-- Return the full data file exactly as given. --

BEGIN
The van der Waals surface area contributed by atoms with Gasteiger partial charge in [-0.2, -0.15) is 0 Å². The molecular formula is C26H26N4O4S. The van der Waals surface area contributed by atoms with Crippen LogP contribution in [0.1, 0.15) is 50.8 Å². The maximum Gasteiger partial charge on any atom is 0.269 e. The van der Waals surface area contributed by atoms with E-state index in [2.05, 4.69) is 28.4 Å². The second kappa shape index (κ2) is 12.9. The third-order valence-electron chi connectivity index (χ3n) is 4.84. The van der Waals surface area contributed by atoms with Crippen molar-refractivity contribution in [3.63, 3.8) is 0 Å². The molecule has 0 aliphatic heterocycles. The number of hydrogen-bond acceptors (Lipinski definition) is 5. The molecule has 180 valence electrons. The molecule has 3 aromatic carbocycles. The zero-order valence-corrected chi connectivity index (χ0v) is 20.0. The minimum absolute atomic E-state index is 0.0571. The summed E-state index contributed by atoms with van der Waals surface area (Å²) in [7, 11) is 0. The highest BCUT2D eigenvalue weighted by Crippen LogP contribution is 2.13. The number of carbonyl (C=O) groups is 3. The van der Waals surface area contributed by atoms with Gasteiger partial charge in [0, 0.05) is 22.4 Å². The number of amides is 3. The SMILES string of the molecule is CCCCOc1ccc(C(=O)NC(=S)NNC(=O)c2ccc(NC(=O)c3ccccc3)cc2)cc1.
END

The van der Waals surface area contributed by atoms with Gasteiger partial charge in [-0.2, -0.15) is 0 Å². The molecular formula is C26H26N4O4S. The van der Waals surface area contributed by atoms with Crippen LogP contribution in [0.1, 0.15) is 50.8 Å². The maximum Gasteiger partial charge on any atom is 0.269 e. The van der Waals surface area contributed by atoms with E-state index in [2.05, 4.69) is 28.4 Å². The second kappa shape index (κ2) is 12.9. The third-order valence-electron chi connectivity index (χ3n) is 4.84. The van der Waals surface area contributed by atoms with Crippen molar-refractivity contribution in [3.63, 3.8) is 0 Å². The molecule has 0 aliphatic heterocycles. The number of hydrogen-bond acceptors (Lipinski definition) is 5. The molecule has 180 valence electrons. The molecule has 3 aromatic carbocycles. The zero-order valence-corrected chi connectivity index (χ0v) is 20.0. The minimum absolute atomic E-state index is 0.0571. The summed E-state index contributed by atoms with van der Waals surface area (Å²) in [7, 11) is 0. The highest BCUT2D eigenvalue weighted by Crippen LogP contribution is 2.13. The number of carbonyl (C=O) groups is 3. The van der Waals surface area contributed by atoms with Gasteiger partial charge in [0, 0.05) is 22.4 Å². The number of amides is 3. The SMILES string of the molecule is CCCCOc1ccc(C(=O)NC(=S)NNC(=O)c2ccc(NC(=O)c3ccccc3)cc2)cc1.